You’re just a little screw in the system. If you don’t work properly within the system, we will be the first ones who remove you and crush you.,
In October 2008, an Iranian intelligence agent gave this warning to Professor Kioumars Ghereghlou. One of Iran’s most promising young scholars of Persian history, Ghereghlou had been teaching and conducting research at Ferdowsi University of Mashhad, in northeastern Iran. And although he was guilty only of privately expressing disagreement with Iran’s Supreme Leader, Ghereghlou’s area of scholarship, the socio-religious history of early modern and modern Iran, attracted the attention of the authorities to him as a danger to the Islamic Republic.
As the political tension in Iran increased during the lead-up to 2009’s election, so did pressure on academics like Kioumars Ghereghlou. By winter 2008, Ghereghlou had been, for all intents and purposes, professionally erased: His university unceremoniously removed his name from their list of faculty, and his contract was terminated. When he tried to contest these actions, the university administration told him that a private investigation had found him unqualified ideologically, to teach.
In February 2009, Ghereghlou and his family arrived from Iran in New York city on a grant from Institute of International Education’s Scholar Rescue Fund (SRF)through which he was in residence at NYU as a research fellow for one year. Then he found out about The New School.
SRF was eager to find a second-year placement for Ghereghlou, and thought The New School for Social Research might be the right place. To that end, Jim Miller, executive director of SRF, met with Arien Mack, Alfred and Monette Marrow Professor of Psychology and director of The New School’s Endangered Scholars Worldwide (ESW) initiative. It seemed like the right fit, and SRF arranged for Ghereghlou to meet with New School faculty.
Endangered Scholars Worldwide has taken a consistently strong stand against repression of free inquiry in Iran, and we were very glad to have the opportunity to offer Dr. Ghereghlou a safe place in which to do his work,, said Professor Mack.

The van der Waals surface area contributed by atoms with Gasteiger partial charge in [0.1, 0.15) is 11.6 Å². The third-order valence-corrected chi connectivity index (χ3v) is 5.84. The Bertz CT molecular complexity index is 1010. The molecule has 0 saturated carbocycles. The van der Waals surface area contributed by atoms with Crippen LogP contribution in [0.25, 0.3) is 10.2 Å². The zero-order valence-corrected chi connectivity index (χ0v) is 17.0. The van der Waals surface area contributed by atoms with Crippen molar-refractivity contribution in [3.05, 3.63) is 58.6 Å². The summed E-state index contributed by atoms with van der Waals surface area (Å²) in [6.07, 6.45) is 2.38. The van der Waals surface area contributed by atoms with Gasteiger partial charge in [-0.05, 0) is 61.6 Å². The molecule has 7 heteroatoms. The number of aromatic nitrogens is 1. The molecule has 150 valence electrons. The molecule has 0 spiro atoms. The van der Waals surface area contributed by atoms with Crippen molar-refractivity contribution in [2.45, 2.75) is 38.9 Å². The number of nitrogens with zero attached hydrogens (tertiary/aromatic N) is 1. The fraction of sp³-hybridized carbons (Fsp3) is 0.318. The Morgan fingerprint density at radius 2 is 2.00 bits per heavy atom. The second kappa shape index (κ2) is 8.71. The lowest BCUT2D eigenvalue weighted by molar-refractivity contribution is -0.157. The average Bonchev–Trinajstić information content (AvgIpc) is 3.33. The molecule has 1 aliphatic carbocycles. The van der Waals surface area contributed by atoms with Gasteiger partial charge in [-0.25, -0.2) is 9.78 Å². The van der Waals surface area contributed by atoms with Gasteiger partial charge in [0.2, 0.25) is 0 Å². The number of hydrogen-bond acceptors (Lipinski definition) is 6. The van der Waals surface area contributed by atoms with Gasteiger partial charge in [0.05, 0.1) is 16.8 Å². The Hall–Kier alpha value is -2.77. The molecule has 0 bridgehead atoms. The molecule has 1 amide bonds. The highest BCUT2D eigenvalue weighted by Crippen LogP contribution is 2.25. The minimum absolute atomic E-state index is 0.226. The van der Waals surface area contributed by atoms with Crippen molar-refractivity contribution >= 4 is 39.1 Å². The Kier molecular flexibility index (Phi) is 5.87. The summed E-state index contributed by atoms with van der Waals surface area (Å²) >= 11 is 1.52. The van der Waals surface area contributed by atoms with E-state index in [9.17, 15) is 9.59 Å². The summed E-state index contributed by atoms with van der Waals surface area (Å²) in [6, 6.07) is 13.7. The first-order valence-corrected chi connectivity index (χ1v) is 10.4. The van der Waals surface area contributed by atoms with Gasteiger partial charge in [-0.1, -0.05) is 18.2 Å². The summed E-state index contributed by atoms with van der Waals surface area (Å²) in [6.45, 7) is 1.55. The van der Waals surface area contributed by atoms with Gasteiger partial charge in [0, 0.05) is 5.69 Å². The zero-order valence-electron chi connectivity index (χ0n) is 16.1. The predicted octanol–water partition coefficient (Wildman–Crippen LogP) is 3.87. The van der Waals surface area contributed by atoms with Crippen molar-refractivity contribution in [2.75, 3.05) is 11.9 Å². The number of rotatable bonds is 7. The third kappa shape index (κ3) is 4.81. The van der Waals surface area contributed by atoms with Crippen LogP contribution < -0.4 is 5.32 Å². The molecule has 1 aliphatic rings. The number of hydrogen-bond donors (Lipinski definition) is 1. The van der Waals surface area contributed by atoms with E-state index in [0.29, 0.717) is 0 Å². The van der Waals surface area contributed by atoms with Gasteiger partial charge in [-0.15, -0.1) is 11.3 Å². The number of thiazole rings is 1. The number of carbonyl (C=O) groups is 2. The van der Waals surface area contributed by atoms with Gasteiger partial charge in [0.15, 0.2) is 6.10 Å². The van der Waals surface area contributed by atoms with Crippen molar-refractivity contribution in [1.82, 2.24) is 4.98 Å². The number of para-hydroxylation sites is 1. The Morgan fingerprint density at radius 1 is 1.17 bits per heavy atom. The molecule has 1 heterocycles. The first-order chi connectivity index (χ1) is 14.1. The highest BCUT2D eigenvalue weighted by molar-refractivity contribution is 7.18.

Ghereghlou has now found a home at The New School for Social Research as the second University in Exile Scholar in Residence under the auspices of ESW. When I interviewed with people from The New School,, he said,, I found that our viewpoints were very much aligned. That was the start of my connection with the university.,
As ESW’s 2010’2011 fellow, Ghereghlou joins a long line of persecuted intellectuals who have found refuge at The New School for Social Research. The school’s graduate faculty traces its roots back to the 1933 founding of the University in Exile, which was created to provide an institutional home to Jewish academics threatened by the rise of fascism in Europe, including leading thinkers like Hans Speier, Claude L√©vi-Strauss, and Max Wertheimer. This legacy has been kept alive not only in the ESW but in the activities of the Center for Public Scholarship, which administers the program. Founded this year and directed by Arien Mack,the center embraces projects promoting academic freedom around the world, including the journal Social Research, the Social Research conference series, the Journal Donation Project, among other activities.
Since arriving at The New School, Ghereghlou has continued his work on Iranian history with institutional support, academic resources, housing assistance, and visa sponsorship from the university. Ghereghlou has also met with students at The New School for Social Research to speak about the history of religion in Iran, a topic on which he will lecture in a graduate-level course next semester.
The experience at The New School for Social Research so far has been great,, he says. It’s great to be able to have a place to do my research, a place to read, to write, and to do it freely.,